Sean Molloy [Interview]

Longlisted for 2013’s Saatchi New Sensations Award, and hailed as one of Ireland’s top painting graduates by the Irish Arts Review (for the ‘formalistic delight’ of his work) Dublin’s Sean Molloy combines painterly tradition with intense formal experimentation.

Karen Shidlo puts some questions to the painter.


Your current body of work shows a historical imagery with the modern Ben Day or pixel patterns. How did you start this style of painting? And how has it evolved since you began?

The style of painting grew from various experiments I carried out whilst preparing work for my undergraduate degree show in 2011.

A picture by Sean MolloySean Molloy, Auratype I

The subject matter began as a series of drawings, sourced from a variety of art historical references. My intention was to avoid a hackneyed approach to this particular subject matter and to allow chance to dictate the end results.  When the initial narrative-inspired compositions neared completion, I began the process of overlaying on top of them what I term ‘optical devices’ (Ben day dots,stripes, pixels).

Since graduating, my style has evolved from simple everyday subject matter (draped tables) to full-blown compositions aping the style of the French and Dutch masters of the 17th century. I also reference a variety of 19th and 20th century figurative painting as sources, from Ingres to Balthus alongside early and late 20th century archive photography (Sander and Becher).

What is it about the 19th Century paintings that appeals to you?

I suppose when I think about 19th century painting I think of it in terms of its relationship to the invention of photography.  Painting suffered a sort of usurpation by the new invention, but what I find interesting is the reciprocal exchange between the ancient practice of painting and the subsequent responses by early portrait photographers to mimic certain aspects of the works of the old masters.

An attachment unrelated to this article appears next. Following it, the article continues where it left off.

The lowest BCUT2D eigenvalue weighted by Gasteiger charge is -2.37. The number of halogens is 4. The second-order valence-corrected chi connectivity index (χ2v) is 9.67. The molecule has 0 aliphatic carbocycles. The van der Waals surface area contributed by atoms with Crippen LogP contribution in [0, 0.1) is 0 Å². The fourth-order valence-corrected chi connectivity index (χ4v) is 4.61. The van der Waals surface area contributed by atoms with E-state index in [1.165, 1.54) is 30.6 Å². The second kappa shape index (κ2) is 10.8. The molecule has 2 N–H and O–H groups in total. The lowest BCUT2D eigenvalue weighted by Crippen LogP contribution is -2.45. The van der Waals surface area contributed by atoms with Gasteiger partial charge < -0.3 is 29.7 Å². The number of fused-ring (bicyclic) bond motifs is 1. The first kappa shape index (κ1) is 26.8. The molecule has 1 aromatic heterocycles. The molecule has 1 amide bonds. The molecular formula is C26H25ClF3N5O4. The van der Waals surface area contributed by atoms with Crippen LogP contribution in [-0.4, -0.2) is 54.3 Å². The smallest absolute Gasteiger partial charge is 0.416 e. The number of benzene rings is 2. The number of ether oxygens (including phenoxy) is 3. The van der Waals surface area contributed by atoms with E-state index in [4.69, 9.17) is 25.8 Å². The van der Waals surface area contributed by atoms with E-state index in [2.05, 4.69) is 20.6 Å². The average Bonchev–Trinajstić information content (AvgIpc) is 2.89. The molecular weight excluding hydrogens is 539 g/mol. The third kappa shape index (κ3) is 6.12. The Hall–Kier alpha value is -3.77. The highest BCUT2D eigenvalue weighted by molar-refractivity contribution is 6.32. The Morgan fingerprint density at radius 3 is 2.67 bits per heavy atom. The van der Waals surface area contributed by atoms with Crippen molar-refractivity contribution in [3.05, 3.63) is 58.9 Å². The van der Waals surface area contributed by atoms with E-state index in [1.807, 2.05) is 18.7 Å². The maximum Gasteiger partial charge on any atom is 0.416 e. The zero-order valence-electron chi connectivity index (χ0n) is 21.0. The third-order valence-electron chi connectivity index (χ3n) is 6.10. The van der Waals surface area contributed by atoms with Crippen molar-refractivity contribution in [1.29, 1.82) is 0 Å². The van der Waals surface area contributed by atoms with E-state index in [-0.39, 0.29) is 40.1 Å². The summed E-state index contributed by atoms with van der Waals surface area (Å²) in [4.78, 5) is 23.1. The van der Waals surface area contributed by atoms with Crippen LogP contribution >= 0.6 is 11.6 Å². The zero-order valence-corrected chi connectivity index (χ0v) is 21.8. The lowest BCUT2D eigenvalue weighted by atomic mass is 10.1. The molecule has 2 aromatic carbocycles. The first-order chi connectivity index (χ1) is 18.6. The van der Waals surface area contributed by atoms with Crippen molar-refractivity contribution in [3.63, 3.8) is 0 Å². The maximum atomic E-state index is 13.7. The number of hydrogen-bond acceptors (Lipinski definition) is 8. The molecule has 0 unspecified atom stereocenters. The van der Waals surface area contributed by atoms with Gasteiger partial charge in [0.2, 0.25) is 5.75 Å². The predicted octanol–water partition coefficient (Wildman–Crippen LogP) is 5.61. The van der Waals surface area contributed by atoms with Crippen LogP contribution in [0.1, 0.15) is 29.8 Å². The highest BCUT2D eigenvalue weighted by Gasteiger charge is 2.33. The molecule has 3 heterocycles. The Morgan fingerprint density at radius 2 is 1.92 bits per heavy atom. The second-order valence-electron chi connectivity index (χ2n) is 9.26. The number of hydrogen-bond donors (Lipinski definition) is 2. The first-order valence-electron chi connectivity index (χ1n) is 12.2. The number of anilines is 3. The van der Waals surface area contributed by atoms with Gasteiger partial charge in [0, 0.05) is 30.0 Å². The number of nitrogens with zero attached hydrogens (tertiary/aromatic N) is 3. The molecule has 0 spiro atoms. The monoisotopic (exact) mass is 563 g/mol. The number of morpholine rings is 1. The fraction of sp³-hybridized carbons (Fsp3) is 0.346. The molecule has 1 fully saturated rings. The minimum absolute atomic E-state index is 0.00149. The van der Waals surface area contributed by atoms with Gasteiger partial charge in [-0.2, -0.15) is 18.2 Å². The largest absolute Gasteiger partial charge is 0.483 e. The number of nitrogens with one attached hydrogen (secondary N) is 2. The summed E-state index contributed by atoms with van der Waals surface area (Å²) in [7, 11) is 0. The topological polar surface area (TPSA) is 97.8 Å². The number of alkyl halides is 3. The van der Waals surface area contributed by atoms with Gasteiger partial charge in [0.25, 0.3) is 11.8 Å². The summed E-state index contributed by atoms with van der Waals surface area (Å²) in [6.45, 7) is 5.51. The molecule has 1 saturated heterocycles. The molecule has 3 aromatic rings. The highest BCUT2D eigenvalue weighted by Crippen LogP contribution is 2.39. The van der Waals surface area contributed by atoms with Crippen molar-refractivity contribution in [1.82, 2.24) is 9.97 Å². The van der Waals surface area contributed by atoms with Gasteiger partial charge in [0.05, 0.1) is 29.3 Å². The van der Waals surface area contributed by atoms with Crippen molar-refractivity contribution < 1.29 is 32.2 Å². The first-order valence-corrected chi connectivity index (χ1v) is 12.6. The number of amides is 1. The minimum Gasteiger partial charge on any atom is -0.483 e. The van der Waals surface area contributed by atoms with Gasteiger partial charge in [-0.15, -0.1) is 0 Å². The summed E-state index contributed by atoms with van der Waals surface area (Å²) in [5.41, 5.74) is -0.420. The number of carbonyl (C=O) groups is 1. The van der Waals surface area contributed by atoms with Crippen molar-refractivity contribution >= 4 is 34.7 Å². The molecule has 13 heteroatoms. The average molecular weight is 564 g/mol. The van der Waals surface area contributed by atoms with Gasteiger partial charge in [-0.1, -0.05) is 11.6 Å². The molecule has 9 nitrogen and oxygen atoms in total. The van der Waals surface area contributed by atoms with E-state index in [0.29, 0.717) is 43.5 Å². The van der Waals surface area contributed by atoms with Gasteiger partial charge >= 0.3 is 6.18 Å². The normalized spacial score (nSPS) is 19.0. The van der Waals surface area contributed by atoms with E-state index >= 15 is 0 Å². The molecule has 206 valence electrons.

artists like Degas embraced

the new invention (photography)

as part of  their working

method. Degas introduced

effects like cropping and

asymmetry

The use of the cabinet photographs in my current work (especially the ‘Auratypes’) was really a chance happening and not something I’d planned, so I suppose that’s why I’m mentioning photography here. When I think of 19th century painting, I also tend to think of artists from the pre-photography era like Ingres. Despite the fact that he lived through the first three decades of its evolution, and that ‘the camera never lies’ his work is particularly noticeable for the licence he took when depicting human anatomy.

Later artists like Degas embraced the new invention (photography) as part of  their working method. Degas introduced effects like cropping and asymmetry, despite his being heavily influenced by Ingres’ style.

You must enjoy the research aspect of your art making. What books and references do you look at?

I recently read a book titled The Devil’s Cloth, a history of stripe and striped fabric by Michel Pastoureau, a French medieval historian. Translated into English, the text is a little clunky, but it’s a fascinating read. I initially began reading it as part of my research into the use of the stripe, which featured quite a bit in my undergraduate work.

A picture by Sean MolloySean Molloy, Auratype II